Step 1: Test Your Business Idea

The Start Your Own Business programme provides you with an opportunity to assess the potential of your business idea.

  • Have I got the right business skills?
  • Think about who will buy your product or service.
  • What is the benefit to them and how much will they pay?
Step 2: What About Market Research?
  • From the outset market research is essential in helping you to identify your target market and customers.
  • It will also help you to identify your competitors and how to compete effectively.
  • Research is also effective in assessing demand for a new product or service
Step 3: What are Your Business Requirements?
  • Have you considered the best location for the business?
  • Identify your basic equipment requirements and costs.
  • How many staff will you need to employ?
  • Identify your overhead costs e.g. insurance.
  • Can your business idea benefit from new technologies? e.g. by online selling.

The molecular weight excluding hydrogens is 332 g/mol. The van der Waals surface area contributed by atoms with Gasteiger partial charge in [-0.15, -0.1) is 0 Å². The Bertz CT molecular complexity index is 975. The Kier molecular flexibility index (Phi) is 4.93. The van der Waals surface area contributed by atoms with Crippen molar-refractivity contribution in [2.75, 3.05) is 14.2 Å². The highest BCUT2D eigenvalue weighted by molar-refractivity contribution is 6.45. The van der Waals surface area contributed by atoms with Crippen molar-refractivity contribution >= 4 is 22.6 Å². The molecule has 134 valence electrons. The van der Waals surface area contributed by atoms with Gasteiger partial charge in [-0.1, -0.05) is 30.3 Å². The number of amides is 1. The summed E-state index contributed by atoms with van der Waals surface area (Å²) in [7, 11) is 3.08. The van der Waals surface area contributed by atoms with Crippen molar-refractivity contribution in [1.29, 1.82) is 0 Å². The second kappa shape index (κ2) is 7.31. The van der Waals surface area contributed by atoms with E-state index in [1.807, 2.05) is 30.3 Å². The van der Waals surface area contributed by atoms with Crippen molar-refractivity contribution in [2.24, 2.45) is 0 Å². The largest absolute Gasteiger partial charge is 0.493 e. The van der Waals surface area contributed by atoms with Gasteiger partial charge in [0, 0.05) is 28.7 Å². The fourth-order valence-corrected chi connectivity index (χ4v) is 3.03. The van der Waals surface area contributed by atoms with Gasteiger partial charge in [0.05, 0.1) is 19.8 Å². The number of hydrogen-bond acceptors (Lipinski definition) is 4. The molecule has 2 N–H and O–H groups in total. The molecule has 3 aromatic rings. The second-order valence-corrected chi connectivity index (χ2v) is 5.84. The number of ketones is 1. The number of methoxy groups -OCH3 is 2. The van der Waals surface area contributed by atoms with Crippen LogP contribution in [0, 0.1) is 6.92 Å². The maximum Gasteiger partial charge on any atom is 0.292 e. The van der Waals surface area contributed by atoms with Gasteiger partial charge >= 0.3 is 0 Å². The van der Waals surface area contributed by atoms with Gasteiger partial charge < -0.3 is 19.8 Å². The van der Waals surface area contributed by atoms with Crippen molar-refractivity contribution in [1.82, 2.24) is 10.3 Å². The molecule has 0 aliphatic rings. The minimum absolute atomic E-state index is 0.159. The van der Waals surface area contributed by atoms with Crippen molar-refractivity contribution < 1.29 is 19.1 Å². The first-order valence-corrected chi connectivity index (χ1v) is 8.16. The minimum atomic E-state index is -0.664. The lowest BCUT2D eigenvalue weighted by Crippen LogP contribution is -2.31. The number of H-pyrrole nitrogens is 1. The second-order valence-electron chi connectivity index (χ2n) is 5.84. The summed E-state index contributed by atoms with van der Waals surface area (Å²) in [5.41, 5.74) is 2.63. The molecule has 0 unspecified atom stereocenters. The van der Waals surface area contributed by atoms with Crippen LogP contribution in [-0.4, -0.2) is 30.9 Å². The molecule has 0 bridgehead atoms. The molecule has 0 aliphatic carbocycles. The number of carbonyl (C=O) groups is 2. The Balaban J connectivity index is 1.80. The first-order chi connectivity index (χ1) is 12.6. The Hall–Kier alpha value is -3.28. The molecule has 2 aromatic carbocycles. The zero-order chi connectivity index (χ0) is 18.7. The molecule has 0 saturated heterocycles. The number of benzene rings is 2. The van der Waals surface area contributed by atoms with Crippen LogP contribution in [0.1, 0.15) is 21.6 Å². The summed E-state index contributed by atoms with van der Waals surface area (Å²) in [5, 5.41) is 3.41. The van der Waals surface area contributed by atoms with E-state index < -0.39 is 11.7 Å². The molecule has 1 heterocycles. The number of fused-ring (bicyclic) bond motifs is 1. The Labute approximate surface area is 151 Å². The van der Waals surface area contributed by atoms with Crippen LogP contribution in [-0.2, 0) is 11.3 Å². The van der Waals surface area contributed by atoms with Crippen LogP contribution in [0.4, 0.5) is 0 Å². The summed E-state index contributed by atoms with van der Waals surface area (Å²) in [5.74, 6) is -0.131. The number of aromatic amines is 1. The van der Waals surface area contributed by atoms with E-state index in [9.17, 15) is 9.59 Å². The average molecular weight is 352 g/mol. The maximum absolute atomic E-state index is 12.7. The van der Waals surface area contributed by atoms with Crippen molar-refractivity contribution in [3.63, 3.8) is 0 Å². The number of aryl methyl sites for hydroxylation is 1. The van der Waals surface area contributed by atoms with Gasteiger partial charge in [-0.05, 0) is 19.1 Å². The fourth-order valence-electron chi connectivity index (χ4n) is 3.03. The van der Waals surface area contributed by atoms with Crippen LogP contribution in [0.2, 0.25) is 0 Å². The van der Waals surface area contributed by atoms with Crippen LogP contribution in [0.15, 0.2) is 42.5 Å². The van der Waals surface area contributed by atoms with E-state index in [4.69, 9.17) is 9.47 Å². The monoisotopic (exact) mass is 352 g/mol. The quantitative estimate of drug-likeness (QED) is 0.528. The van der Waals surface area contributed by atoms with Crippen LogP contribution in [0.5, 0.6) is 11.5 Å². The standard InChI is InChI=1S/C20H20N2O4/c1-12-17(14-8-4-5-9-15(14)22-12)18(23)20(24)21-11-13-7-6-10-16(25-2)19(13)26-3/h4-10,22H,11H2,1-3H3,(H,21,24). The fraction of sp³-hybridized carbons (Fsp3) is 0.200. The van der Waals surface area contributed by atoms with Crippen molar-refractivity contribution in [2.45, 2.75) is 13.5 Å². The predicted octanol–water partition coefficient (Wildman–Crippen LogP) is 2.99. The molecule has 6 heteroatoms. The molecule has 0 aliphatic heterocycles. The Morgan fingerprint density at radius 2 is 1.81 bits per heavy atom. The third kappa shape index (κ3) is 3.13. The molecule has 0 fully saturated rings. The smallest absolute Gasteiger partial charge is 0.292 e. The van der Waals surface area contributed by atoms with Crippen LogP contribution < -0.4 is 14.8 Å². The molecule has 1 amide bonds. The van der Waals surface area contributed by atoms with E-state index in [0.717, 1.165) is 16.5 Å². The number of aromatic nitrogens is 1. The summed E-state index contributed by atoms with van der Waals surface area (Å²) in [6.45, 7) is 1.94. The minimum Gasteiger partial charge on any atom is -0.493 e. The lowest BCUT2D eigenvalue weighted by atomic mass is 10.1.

Step 4: What are your Investment Requirements?
  • Identify all start-up and running costs associated with the business.
  • Identify ways of financing your business venture.
  • Seek financial support and benefit from direct referral to Government agencies.
  • Seek advice on other sources of support e.g. Banks, Credit Unions, Microfinance Ireland, family support, other non-bank finance.
Step 5: Developing your Marketing Strategy
  • Marketing your business idea is a fundamental aspect of starting up.
  • Research the most cost effective methods of marketing your business.
  • Write you Marketing Plan
Step 6: Developing your Sales Plan
  • How will you promote your product or service?
  • Who and where is your target market (local, national, international)?
  • What channels of distribution will be used?